6

Lets say that I have MyModel that has created_at and name fields. created_at is DateTime.

Lets say that I have the following model objects:

<id: 1, name: A, created_at: 04.06.2020T17:49>
<id: 2, name: B, created_at: 04.06.2020T18:49>
<id: 3, name: C, created_at: 05.06.2020T20:00>
<id: 4, name: D, created_at: 06.06.2020T19:20>
<id: 5, name: E, created_at: 06.06.2020T13:29>
<id: 6, name: F, created_at: 06.06.2020T12:55>

I want to make query that will return to me these models in this order:

[
    04.06.2020: [<id: 1, name: A, created_at: 04.06.2020T17:49>, <id: 2, name: B, created_at: 04.06.2020T18:49>],
    05.06.2020: [<id: 3, name: C, created_at: 05.06.2020T20:00>]
    06.06.2020: [<id: 4, name: D, created_at: 06.06.2020T19:20>, <id: 5, name: E, created_at: 06.06.2020T13:29>, <id: 6, name: F, created_at: 06.06.2020T12:55>]
]

I want to group all models by created_at field, but only using Date part of DateTime field. I know that I can make that kind of result just by using python loops, but are there any Django ORM way to solve this problem?

5
  • Can you please post your models related with the queries? – gutsytechster Jun 4 '20 at 12:56
  • @gutsytechster This is just example model with name and created_at datetime field – Mr.D Jun 4 '20 at 18:37
  • See stackoverflow.com/questions/49828916/… for a similar question. – simlist Jun 8 '20 at 4:06
  • @simlist There are not proper answer that I'm looking for. The most upvoted answer users iterators which I know, I want Django Query way to get that kind of data – Mr.D Jun 8 '20 at 4:26
  • 1
    the datetime to date conversion here is kind of a red herring, that part is pretty easy with annotations and the Trunc operator. what you can't do though is get results in this format with the ORM. the ORM mirrors SQL and there isn't a SQL analogue to this as SQL returns tabular data, and this isn't tabular. Any extension accomplishing this would be not doing it with SQL / would be masking iterations, which it seems is not what you want. If performance loss from iterating is a concern, SQL might not be the tool for this job. – bryan60 Jun 8 '20 at 14:18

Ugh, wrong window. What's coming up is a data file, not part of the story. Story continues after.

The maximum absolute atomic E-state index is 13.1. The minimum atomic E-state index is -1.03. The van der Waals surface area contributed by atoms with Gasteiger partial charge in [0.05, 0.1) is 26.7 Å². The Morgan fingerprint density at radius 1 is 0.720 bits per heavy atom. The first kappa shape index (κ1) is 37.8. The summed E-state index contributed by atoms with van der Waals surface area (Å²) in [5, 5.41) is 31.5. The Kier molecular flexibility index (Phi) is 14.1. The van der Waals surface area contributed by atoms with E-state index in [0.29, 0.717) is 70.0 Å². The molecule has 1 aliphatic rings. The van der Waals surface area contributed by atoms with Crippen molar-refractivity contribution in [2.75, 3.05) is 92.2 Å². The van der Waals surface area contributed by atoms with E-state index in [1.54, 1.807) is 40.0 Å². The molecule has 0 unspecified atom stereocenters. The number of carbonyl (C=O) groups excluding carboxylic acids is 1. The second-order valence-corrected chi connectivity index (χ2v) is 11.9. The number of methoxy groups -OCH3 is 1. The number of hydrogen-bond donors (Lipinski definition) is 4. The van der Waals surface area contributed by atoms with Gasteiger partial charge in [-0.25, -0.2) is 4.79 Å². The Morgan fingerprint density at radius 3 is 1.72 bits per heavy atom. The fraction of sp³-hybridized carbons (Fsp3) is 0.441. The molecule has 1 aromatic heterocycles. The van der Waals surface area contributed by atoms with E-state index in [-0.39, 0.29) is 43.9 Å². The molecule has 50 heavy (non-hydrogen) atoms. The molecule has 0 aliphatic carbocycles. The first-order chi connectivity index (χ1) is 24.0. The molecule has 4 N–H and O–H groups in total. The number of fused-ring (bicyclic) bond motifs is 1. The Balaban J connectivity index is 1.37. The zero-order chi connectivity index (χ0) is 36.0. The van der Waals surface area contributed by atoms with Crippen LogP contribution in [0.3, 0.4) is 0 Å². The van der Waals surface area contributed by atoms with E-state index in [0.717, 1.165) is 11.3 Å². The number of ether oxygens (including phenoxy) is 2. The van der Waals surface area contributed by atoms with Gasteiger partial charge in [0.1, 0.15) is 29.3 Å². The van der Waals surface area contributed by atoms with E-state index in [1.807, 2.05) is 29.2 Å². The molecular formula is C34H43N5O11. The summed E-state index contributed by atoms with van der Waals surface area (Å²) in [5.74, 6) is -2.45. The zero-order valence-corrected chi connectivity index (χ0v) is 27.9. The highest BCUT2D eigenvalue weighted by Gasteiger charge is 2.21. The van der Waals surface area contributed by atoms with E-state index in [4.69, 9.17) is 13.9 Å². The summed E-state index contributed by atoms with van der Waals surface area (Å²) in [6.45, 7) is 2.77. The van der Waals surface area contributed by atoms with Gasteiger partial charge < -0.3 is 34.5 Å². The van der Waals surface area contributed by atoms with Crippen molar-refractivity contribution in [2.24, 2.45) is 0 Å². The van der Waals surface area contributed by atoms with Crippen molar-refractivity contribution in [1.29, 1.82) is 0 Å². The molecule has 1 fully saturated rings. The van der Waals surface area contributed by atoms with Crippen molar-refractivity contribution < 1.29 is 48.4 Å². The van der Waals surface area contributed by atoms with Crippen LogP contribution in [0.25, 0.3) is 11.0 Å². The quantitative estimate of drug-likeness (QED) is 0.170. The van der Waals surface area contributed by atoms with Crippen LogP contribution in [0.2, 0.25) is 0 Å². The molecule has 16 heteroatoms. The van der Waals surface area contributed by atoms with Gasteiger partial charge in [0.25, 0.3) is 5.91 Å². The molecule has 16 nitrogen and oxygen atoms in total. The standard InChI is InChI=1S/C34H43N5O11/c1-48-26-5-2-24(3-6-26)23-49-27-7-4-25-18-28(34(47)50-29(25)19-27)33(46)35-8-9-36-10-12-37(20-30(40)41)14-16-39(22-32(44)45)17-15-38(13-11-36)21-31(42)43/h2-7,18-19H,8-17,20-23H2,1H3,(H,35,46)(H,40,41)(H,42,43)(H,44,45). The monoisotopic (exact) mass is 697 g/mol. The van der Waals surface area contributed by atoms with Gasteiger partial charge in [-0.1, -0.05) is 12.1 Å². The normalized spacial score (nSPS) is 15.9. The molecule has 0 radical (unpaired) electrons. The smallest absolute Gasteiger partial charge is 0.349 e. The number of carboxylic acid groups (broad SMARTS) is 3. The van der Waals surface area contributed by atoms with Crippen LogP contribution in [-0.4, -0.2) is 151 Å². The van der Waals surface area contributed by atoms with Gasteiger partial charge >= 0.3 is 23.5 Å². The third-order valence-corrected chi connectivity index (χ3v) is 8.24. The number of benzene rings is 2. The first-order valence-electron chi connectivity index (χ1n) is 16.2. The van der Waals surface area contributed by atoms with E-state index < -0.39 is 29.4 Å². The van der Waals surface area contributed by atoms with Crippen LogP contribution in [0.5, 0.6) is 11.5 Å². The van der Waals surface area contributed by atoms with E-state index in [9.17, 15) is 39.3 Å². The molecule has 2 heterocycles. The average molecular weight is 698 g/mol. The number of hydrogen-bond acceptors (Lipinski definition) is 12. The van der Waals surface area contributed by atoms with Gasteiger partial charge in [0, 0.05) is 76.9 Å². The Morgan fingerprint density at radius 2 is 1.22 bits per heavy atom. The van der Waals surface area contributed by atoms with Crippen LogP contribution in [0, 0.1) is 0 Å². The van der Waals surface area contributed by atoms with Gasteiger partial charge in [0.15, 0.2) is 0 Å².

4
+25

The ORM itself cannot return list of models but you can use itertools.groupby for this purpose assuming you order the dataset at the database level first.

from itertools import groupby
from operator import attrgetter

from django.db.models.functions import TruncDate

queryset = MyModel.objects.annotate(
    created_at_date=TruncDate('created_at'),
).order_by('created_at')
groupedset = groupby(queryset, attrgetter('created_at_date'))

You'll then be able able to iterate over groupedset using

for date, objects in groupedset:
    ...
3
  • I think it will be created_at__date and not created_at_date – hardik24 Jun 9 '20 at 14:49
  • @hardik24 no, created_at_date is the alias chosen when doing annotate. – Simon Charette Jun 9 '20 at 18:12
  • 1
    my fault. I didn't see it. – hardik24 Jun 9 '20 at 18:13
2

You can try following code:

samples = MyModel.objects.all()
result = {}
for sample in samples:
    date_string = sample.created_at.strftime("%m.%d.%Y")
    if date_string in result:
        result[date_string].append(sample)
    else:
        result[date_string] = [sample]

It will return output like following:

{
'06.07.2020': [<Sample: MyModel object (1)>],
'05.07.2020': [<Sample: MyModel object (2)>, <Sample: MyModel object (3)>]
}

Basically, what it does it it first fetches all the rows and then group it at python level into a dictionary.

2

I'm afraid this is currently not completely possible, at least to my knowledge (without some really deep modifications within the Django ORM).

What you can do, however, is doing date conversions and aggregations within the database:

This example assumes your database supports the to_char function.

qs = MyModel.objects.all()
qs.annotate(
  created_at_date=models.Func(
    models.F('created_at'),
    models.Value("'dd.MM.yyyy'"),
    function='to_char',
  )
).values('created_at_date').aggregate(
    # do required aggregations like Count or Sum
)

[edit] some fixes + as bryan60 correctly pointed out, you can also use Trunc:

from django.db.models.functions import Trunc
MyModel.objects.all().annotate(
    created_at_trunc=Trunc('created_at', 'day', output_field=models.DateTimeField())
).values('created_at_trunc')

4
  • 1
    you're close, but you're missing this: docs.djangoproject.com/en/3.0/ref/models/database-functions/… – bryan60 Jun 8 '20 at 14:00
  • @bryan60 Sorry, I overwrote an edit with my edit - was it yours?. Trunc is also an option, yes, but if you wish to convert the date to a different locale format you still need to use to_char :) – ACimander Jun 8 '20 at 14:02
  • i did not edit, but i also don't see the part of the qusstion where OP says anything about converting the date to a different locale? he just says he wants to group by the date portion of a DateTime field? – bryan60 Jun 8 '20 at 14:05
  • @bryan60 true, if he doesn't need a custom format trunc will do as well, I just assumed it was a different locale due to the german-looking format :) – ACimander Jun 8 '20 at 14:11
-2

Not quite understanding but if you have the database created under models.py then you can create a meta class that shows ordering

Class myModel(models.Model):
    #fields...

     Class Meta:
         ordering = ('-created_at')

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